Lights temperature: because the blue tint of the HDRi sky is so strong, and this blue ambient light envelopes everything in the scene, it cools the warm lighting a lot, and to get visibly warm lights I needed to exaggerate their low temperatures. In this scene, in order to have enough chromatic contrast, I had to set very low temperatures below 2000K, and even then enhance that warmth in post-production.

Light emitters of the LED spots on the floors and ceiling spots: the emitter part of the fixtures were converted into a Light “mesh” so they would appear visibly emissive and reflect in the water surrounding the house. I set the “Cutoff” to 20 to avoid any lighting of the scene (only the very close faces are a little bit lit).

Click on image to enlarge Tuto_cabin_lake_Photographic_camera.jpg

More info about the camera.


Step 3 – Materials

Lake water: while searching for water techniques I discovered Peter Guthrie’s beautifull seascapes, and decided to follow his approach using Phoenix FD and specifically its impressive and easy to use Ocean Texture: here is the official Chaos Group tutorial on YouTube on how to use it. There is only one this they don’t tell you here: this tool uses a lot of computer memory so make sure you have at least 16 Go of RAM or get ready to wait a long time.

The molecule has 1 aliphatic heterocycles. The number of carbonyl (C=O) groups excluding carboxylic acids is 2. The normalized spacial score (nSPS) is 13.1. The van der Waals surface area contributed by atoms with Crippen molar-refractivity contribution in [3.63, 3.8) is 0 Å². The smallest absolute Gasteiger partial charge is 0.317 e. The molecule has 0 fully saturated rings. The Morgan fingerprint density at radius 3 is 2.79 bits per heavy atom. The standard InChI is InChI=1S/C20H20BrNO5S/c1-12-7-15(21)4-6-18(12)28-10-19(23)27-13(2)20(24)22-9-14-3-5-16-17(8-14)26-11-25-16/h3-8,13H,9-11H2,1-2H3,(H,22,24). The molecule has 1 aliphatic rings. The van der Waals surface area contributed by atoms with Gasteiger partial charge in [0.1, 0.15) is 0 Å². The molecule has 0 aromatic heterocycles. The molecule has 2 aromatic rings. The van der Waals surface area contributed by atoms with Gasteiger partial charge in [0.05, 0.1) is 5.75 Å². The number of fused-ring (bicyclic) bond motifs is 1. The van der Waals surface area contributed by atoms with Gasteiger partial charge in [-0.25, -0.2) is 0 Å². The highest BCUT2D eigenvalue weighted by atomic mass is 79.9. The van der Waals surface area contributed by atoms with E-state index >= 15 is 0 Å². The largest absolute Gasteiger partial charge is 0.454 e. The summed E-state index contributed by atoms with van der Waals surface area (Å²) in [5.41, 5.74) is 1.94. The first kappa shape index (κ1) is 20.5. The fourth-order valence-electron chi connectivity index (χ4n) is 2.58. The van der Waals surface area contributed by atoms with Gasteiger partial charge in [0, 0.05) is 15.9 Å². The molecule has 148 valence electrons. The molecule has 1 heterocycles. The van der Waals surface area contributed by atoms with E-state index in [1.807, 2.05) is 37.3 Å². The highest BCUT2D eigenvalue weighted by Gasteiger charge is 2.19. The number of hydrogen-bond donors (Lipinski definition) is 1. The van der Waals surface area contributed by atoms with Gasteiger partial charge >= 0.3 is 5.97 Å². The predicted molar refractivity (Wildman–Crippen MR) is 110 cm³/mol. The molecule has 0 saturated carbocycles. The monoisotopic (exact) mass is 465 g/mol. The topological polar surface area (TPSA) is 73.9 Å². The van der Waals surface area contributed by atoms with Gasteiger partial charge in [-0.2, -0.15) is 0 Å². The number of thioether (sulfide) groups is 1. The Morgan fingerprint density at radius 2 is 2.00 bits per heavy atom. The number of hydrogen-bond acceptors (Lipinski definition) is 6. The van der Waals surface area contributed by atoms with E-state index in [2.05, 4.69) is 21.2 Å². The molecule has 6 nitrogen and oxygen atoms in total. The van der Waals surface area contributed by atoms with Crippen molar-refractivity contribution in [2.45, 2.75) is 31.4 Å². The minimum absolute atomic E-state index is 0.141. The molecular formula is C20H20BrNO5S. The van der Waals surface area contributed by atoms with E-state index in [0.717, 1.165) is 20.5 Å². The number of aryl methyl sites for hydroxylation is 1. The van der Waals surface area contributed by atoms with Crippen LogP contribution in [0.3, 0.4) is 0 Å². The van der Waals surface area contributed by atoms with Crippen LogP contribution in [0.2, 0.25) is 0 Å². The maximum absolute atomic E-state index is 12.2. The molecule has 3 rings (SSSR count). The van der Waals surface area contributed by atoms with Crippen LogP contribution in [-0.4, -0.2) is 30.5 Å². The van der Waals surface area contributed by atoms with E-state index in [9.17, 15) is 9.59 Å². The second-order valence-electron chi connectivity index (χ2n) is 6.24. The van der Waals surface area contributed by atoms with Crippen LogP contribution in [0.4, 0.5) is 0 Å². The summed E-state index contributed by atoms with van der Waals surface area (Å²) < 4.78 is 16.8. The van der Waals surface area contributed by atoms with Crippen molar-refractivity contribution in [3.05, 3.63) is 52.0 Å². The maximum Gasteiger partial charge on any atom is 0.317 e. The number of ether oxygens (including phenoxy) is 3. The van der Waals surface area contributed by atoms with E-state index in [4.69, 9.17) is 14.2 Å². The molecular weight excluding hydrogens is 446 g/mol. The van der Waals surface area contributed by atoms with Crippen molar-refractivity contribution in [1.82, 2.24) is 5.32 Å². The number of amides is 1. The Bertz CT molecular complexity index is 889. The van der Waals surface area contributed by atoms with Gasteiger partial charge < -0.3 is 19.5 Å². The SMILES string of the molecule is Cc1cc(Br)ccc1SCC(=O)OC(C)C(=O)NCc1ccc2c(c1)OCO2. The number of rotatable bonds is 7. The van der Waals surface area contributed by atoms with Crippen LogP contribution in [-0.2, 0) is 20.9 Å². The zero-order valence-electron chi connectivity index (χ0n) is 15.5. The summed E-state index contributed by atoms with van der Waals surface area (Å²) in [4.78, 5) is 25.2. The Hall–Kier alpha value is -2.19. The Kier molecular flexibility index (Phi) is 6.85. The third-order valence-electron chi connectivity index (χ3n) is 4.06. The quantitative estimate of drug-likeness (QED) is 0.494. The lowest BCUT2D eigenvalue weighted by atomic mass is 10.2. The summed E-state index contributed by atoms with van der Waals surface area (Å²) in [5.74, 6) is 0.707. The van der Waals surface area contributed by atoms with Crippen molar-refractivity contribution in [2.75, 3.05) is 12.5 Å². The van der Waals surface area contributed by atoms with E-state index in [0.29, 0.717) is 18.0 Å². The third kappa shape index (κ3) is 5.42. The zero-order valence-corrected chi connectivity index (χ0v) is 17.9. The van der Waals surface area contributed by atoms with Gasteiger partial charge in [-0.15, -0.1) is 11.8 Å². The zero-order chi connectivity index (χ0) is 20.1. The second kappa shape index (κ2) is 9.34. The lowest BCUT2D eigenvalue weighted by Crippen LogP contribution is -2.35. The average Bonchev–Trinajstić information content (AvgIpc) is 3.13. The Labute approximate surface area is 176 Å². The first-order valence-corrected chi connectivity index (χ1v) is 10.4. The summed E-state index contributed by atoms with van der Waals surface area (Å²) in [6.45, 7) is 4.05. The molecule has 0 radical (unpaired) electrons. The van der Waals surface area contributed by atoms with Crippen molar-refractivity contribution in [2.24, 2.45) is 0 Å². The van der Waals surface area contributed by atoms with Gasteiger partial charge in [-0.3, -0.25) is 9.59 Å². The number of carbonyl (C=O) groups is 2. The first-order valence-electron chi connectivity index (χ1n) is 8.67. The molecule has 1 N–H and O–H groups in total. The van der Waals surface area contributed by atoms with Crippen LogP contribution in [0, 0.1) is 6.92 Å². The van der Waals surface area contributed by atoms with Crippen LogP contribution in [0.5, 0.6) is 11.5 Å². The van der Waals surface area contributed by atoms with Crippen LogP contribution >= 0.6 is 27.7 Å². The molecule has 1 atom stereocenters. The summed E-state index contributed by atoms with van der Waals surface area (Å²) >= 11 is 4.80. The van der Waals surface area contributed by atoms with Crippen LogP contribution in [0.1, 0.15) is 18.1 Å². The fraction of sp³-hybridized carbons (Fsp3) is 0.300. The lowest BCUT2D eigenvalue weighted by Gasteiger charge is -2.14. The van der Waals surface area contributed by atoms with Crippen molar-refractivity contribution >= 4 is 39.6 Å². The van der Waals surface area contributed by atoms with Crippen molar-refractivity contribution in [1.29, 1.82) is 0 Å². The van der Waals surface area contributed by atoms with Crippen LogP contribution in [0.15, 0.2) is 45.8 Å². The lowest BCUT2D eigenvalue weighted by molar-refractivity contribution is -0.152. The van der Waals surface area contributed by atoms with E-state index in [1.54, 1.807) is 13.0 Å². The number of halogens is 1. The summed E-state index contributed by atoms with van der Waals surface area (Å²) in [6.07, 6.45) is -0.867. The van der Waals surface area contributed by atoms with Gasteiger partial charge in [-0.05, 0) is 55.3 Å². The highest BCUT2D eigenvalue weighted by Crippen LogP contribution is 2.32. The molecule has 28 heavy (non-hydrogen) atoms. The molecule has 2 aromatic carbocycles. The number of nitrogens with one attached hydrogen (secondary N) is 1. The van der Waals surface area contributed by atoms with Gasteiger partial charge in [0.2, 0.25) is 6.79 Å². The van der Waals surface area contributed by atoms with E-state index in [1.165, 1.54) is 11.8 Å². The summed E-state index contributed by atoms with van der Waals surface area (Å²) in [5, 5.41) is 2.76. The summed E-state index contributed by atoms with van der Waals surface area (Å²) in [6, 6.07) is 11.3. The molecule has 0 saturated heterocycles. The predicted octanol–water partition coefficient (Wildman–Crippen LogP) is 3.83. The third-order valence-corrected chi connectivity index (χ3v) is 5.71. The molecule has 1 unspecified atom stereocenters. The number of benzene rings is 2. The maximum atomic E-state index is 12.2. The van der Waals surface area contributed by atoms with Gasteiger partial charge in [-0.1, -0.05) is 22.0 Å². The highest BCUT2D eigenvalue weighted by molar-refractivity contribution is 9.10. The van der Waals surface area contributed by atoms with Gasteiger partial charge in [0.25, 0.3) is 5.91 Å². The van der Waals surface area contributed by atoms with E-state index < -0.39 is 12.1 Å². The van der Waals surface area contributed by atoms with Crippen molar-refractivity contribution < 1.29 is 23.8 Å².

The Phoenix FD Ocean Texture for the VRayDisplacementMod modifier of the water object (a plane):




So to create realistic water we need 3 things : a realistic shape (here waves generated with Phoenix FD), a realistic material/shader (here a mix of ideas found online and personnal tests), and a realistic lighting to generate nice reflections (in this case the HDRi and the artificial lighting shown above).